Q. Does a condo board of trustees bear any liability in regard to an owner whose son lives in their condo with his girlfriend, and both allegedly purchase drugs in our hidden parking lot on a daily basis? Residents have observed them do transactions numerous times, and have noted vehicle descriptions, plates, etc. The parents are in denial, but EMT personnel have been called to our property for overdose situations. Our board's concern is liability for any death occurring in said unit.
A. “Generally speaking, a condominium association would not be liable for the criminal acts of third parties on condominium property,” says attorney Scott Eriksen of Perkins & Anctil, P.C., in Westford, Massachusetts. “However, there may be certain exceptions to this in the event that the board failed to comply with a specific contractual or other duty. For example, if an association’s governing documents require the board to undertake certain security measures and the board failed to do so, that could create a potential theory of recovery for an injured plaintiff. Also, to the extent that an association does provide security, it should do so in a manner that is reasonable and consistent with applicable law.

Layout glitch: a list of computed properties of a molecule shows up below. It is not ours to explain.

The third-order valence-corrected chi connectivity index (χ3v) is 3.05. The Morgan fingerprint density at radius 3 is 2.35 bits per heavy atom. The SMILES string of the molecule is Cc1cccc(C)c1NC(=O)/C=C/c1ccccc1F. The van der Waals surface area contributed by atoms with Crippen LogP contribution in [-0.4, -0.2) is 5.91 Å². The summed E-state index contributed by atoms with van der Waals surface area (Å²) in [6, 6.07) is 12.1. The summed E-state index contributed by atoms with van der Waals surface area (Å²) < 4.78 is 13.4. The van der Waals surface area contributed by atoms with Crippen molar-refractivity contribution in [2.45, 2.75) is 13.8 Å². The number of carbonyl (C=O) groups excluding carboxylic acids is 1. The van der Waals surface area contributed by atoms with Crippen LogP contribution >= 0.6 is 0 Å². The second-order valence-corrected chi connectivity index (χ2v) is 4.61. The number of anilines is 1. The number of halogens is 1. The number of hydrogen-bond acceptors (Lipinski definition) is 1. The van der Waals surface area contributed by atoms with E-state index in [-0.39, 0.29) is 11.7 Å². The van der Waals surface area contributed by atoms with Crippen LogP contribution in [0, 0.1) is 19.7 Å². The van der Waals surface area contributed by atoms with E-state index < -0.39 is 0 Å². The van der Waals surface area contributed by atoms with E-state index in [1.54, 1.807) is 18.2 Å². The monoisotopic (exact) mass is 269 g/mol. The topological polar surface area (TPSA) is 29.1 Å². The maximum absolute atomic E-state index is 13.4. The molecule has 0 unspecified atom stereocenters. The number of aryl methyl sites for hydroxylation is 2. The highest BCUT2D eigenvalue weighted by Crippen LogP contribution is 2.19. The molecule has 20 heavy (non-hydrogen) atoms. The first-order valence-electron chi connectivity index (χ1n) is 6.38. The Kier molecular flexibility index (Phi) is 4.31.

“Unfortunately, in the event of a death at the condominium property, it may be that the association or board would be named as a potential party. We advise clients that the best way of mitigating their exposure for damages arising out of criminal activity or illegal conduct is to involve the local authorities early and often, and to engage the community to assist with this process (such that residents are aware that they should call the police directly if they witness improper activity). While this may not prevent a lawsuit, establishing a record of diligent and consistent attention to these matters would be important in preparing a defense. It would also behoove the association board to periodically check with their insurance agent to be sure that appropriate liability and other coverage is in place in the event of a claim.”